• Password Variety: As more and more massive breaches come to light, the importance of having a variety of complex and unique passwords for various online accounts is extremely important.  However, password strength is just one step toward making hacker’s jobs harder. If you reuse that password for multiple accounts, it just takes one time for that password to be compromised to nullify the unique naming convention. That is why using multiple passwords is essential. The difficulty in remembering all of those passwords can be helped by use of a password manager, which come in either online or offline versions. Online versions are designed to automatically synchronize your passwords across different devices, where offline versions don’t offer that capability.
  • Frequent Password Changing: People generally do not change their passwords unless a specific application requires them to do so or there has been a security breach. Individuals may be more amenable to changing their passwords if they become more disciplined and set a specific time period for doing so, such as on a quarterly basis. This will help make password management a regular practice in a user’s routine.
  • Passphrases: Instead of using words, passphrases that incorporate capital/lower case alpha-numeric and special characters will help mitigate the threat of dictionary cracking programs. The longer the phrase, the more difficult a brute force password cracker will have at finding the password (ex: “I love the Yankees” can translate into “1 L0v3 Th3 [email protected]$.”).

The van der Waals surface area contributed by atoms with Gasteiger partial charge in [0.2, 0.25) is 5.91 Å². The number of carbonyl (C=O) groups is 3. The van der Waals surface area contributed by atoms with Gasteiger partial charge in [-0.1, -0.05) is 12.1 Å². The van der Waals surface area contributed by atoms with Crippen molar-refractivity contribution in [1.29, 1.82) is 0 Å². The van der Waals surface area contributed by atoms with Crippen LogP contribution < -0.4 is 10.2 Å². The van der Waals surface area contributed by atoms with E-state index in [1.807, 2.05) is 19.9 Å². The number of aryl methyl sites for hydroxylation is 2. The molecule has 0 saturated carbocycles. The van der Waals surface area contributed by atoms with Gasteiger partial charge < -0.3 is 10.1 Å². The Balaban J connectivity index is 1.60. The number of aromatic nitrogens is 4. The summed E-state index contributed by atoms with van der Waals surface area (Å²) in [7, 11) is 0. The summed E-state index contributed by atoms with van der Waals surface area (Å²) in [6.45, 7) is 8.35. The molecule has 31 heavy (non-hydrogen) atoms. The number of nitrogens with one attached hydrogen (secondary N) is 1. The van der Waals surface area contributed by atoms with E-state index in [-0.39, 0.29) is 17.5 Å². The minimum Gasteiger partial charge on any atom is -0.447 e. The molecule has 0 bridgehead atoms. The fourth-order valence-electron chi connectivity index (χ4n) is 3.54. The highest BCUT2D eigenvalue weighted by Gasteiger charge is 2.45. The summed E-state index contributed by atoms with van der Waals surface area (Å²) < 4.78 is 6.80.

• Password Padding: The practice of making your password longer, and therefore harder to breach, by adding extra characters to the beginning or end (or both!) of your password. Learn more about password padding.
  • Multi-Factor Authentication (MFA): Regardless of the strength of your password, make your accounts more secure by adding extra layers of defense – MFA. MFA is a method of confirming a user’s identity by utilizing a combination of two or more different components, such as what a user knows (e.g., a password), something a user has (e.g., a token that is texted, e-mailed, or called to you), and something they are (e.g., fingerprint or other biometrics). If an authentication attempt is made with only one of these components, the identity is not properly established and access to the asset will not be authorized.

As massive data breaches lead to more credential compromises, Internet users need to become more security conscious, particularly with the abundance of security programs and guidelines that can now be leveraged. While we cannot stop hostile actors from trying to compromise our accounts and information, we can certainly make it more difficult for them to do so. Security is everyone’s responsibility. We must encourage users to break bad habits and stop reusing passwords as a first line of defense. We must not allow cyberspace to remain “the digital wild west,” or enable criminals to operate as if it is.

LookingGlass threat intelligence services and machine-readable threat intelligence (MRTI) can help discover and address security gaps around compromised credentials that you may or may not know is freely available for sale on the Internet.